NOTE: Letter in the New York TIMES today — PCVs meet up with Malcolm X in Addis. I have no idea what PCV wrote this letter. Do you?
I am looking forward to the new book on Malcolm X. Not long before he was killed I saw him dining alone at a hotel in Addis Ababa, Ethiopia, where I was in the Peace Corps. I introduced myself and we had a nice chat. He was surprised that I knew who he was and had read his writings in college. Occasionally he scanned the room; his notes from that period indicate he feared assassination and was paranoid about surveillance by the FBI and others. He accepted my invitation to have dinner with a group of Peace Corps Volunteers the next evening.
He drank water but declined food, perhaps because it was served by an Ethiopian servant or, I have read, he feared being poisoned. He spoke eloquently. Some at the table were newly-minted lawyers from Ivy schools who tried to fault his facts or logic, but his debating skills clearly exceeded theirs.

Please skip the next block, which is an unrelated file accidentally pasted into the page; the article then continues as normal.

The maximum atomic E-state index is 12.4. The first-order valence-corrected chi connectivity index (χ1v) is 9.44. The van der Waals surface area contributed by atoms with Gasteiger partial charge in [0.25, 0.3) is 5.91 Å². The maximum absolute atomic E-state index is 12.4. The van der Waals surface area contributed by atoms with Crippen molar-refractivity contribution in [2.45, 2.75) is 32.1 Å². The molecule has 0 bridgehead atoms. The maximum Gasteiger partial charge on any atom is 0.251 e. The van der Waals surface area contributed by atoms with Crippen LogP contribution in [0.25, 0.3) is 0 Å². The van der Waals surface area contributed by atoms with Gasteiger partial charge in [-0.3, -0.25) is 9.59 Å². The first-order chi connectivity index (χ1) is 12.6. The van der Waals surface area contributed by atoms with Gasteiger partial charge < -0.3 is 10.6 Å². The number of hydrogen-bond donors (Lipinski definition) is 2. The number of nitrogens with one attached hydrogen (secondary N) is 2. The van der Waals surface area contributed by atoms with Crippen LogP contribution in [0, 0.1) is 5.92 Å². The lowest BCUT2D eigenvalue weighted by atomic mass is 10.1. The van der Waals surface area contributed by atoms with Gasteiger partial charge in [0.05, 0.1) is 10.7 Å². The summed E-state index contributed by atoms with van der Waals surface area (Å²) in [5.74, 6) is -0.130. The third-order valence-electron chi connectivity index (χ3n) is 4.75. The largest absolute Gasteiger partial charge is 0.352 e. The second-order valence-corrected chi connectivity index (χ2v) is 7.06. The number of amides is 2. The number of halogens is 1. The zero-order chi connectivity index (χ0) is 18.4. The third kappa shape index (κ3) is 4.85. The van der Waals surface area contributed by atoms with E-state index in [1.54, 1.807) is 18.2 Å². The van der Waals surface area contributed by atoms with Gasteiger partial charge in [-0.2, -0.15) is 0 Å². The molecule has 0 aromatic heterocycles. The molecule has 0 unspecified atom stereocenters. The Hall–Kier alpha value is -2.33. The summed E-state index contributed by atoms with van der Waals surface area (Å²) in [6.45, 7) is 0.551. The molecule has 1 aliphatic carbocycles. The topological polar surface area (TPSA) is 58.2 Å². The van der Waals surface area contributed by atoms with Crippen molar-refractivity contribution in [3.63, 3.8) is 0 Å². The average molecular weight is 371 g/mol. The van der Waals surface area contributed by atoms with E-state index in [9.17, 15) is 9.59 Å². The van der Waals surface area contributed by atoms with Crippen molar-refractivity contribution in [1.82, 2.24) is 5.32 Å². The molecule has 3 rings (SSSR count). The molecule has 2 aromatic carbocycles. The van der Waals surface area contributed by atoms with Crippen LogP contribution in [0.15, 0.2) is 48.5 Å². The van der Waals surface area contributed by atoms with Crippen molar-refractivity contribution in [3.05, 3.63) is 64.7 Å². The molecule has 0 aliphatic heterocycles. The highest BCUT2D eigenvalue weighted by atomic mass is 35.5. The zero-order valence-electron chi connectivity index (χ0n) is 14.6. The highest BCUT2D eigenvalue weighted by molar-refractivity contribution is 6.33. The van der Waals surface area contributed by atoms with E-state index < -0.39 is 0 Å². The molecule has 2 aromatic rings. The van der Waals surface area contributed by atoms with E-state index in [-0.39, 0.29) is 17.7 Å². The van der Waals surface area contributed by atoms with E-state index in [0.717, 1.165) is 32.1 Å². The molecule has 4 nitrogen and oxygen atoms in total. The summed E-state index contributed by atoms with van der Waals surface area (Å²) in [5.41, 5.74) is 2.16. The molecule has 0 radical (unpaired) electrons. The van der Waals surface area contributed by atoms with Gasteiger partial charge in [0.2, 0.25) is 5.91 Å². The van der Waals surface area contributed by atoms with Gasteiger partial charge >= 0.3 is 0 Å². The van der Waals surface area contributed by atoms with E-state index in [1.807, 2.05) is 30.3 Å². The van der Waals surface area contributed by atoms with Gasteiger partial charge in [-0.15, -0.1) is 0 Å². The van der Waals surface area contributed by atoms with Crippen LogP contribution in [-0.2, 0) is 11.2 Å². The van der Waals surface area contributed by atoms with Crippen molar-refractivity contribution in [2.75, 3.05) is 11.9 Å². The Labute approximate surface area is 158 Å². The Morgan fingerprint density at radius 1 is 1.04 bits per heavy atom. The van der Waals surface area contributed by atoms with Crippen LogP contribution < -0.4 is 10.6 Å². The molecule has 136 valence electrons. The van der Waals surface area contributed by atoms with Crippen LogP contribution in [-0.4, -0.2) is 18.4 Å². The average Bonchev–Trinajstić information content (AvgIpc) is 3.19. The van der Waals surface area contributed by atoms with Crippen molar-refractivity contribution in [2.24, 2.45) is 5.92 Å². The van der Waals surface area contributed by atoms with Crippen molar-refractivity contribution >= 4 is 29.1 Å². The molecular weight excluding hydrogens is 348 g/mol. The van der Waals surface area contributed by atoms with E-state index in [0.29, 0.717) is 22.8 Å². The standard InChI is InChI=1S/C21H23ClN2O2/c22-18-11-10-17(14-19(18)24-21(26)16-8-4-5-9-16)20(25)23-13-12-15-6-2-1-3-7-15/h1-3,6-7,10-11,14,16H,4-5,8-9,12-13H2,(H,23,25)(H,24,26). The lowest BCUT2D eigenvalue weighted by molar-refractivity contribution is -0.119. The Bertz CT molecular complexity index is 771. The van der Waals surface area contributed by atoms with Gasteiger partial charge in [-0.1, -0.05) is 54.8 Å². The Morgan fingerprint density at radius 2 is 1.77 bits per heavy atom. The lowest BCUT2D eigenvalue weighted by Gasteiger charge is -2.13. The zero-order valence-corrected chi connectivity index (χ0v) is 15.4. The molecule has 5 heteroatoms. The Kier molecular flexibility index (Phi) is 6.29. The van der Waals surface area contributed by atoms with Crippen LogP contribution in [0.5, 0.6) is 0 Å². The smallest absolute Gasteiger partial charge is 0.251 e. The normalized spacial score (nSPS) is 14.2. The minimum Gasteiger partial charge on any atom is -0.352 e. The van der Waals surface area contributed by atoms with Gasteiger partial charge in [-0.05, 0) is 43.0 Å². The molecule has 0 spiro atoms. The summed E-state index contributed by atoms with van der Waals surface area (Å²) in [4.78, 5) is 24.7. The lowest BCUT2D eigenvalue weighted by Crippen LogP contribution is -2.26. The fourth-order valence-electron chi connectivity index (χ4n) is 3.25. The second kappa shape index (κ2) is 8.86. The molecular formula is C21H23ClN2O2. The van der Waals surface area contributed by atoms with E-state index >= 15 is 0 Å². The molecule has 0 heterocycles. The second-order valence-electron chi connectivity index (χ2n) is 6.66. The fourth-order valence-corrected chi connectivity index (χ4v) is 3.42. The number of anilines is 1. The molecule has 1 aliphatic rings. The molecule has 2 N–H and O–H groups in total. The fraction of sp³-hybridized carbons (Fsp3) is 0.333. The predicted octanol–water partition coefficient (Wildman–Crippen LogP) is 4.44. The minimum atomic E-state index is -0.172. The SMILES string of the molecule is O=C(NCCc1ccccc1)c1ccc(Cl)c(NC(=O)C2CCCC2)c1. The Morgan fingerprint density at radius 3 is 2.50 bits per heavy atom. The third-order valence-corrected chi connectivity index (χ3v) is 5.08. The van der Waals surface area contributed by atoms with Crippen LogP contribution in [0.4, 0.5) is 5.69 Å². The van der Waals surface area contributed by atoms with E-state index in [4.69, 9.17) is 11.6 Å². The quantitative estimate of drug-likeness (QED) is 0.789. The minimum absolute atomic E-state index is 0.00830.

One of his points has stuck with me for 55 years: During this tour of Africa and meetings with numerous African heads of state, most of whom had mostly White Peace Corps and other US personnel doing their bidding, Malcolm had begun to think it possible for Blacks and Whites to work together without conflict and violence. This change of heart may have contributed to his being killed by those who promoted Black/White violence.
Ironically, I was chastised and almost sent back to the US for exposing Peace Corps to potentially embarrassing publicity by having anything to do with a firebrand who was widely thought to be planning race riots.